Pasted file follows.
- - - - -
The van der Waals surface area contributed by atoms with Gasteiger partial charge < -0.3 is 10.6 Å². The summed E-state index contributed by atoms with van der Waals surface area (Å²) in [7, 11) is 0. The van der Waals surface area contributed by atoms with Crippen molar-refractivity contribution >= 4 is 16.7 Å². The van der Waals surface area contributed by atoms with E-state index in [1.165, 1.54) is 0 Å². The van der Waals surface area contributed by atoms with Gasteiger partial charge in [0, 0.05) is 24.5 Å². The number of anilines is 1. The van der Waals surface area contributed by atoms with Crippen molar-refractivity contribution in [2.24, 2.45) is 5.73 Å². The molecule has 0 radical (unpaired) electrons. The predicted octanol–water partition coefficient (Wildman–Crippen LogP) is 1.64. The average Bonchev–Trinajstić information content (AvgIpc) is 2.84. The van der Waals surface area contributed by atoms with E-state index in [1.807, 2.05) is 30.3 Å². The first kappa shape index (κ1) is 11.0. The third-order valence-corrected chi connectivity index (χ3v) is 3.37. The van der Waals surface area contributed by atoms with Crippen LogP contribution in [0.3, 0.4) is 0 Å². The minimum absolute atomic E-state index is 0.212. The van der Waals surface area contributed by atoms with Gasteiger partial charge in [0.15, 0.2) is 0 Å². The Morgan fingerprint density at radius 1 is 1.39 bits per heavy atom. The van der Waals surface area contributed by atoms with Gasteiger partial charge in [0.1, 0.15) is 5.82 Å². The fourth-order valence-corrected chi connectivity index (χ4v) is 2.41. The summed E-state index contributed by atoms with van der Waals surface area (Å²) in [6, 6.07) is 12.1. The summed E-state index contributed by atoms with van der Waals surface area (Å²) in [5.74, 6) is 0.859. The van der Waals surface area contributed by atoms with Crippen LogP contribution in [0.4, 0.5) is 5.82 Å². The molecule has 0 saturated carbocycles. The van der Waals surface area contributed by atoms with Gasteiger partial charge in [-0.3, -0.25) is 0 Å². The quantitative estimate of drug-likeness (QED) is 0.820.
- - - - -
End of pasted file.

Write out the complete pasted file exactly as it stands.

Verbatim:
The van der Waals surface area contributed by atoms with Gasteiger partial charge < -0.3 is 10.6 Å². The summed E-state index contributed by atoms with van der Waals surface area (Å²) in [7, 11) is 0. The van der Waals surface area contributed by atoms with Crippen molar-refractivity contribution >= 4 is 16.7 Å². The van der Waals surface area contributed by atoms with E-state index in [1.165, 1.54) is 0 Å². The van der Waals surface area contributed by atoms with Gasteiger partial charge in [0, 0.05) is 24.5 Å². The number of anilines is 1. The van der Waals surface area contributed by atoms with Crippen molar-refractivity contribution in [2.24, 2.45) is 5.73 Å². The molecule has 0 radical (unpaired) electrons. The predicted octanol–water partition coefficient (Wildman–Crippen LogP) is 1.64. The average Bonchev–Trinajstić information content (AvgIpc) is 2.84. The van der Waals surface area contributed by atoms with E-state index in [1.807, 2.05) is 30.3 Å². The first kappa shape index (κ1) is 11.0. The third-order valence-corrected chi connectivity index (χ3v) is 3.37. The van der Waals surface area contributed by atoms with Crippen LogP contribution in [0.3, 0.4) is 0 Å². The minimum absolute atomic E-state index is 0.212. The van der Waals surface area contributed by atoms with Gasteiger partial charge in [0.15, 0.2) is 0 Å². The Morgan fingerprint density at radius 1 is 1.39 bits per heavy atom. The van der Waals surface area contributed by atoms with Gasteiger partial charge in [0.1, 0.15) is 5.82 Å². The fourth-order valence-corrected chi connectivity index (χ4v) is 2.41. The summed E-state index contributed by atoms with van der Waals surface area (Å²) in [6, 6.07) is 12.1. The summed E-state index contributed by atoms with van der Waals surface area (Å²) in [5.74, 6) is 0.859. The van der Waals surface area contributed by atoms with Crippen LogP contribution in [0.4, 0.5) is 5.82 Å². The molecule has 0 saturated carbocycles. The van der Waals surface area contributed by atoms with Gasteiger partial charge in [-0.3, -0.25) is 0 Å². The quantitative estimate of drug-likeness (QED) is 0.820.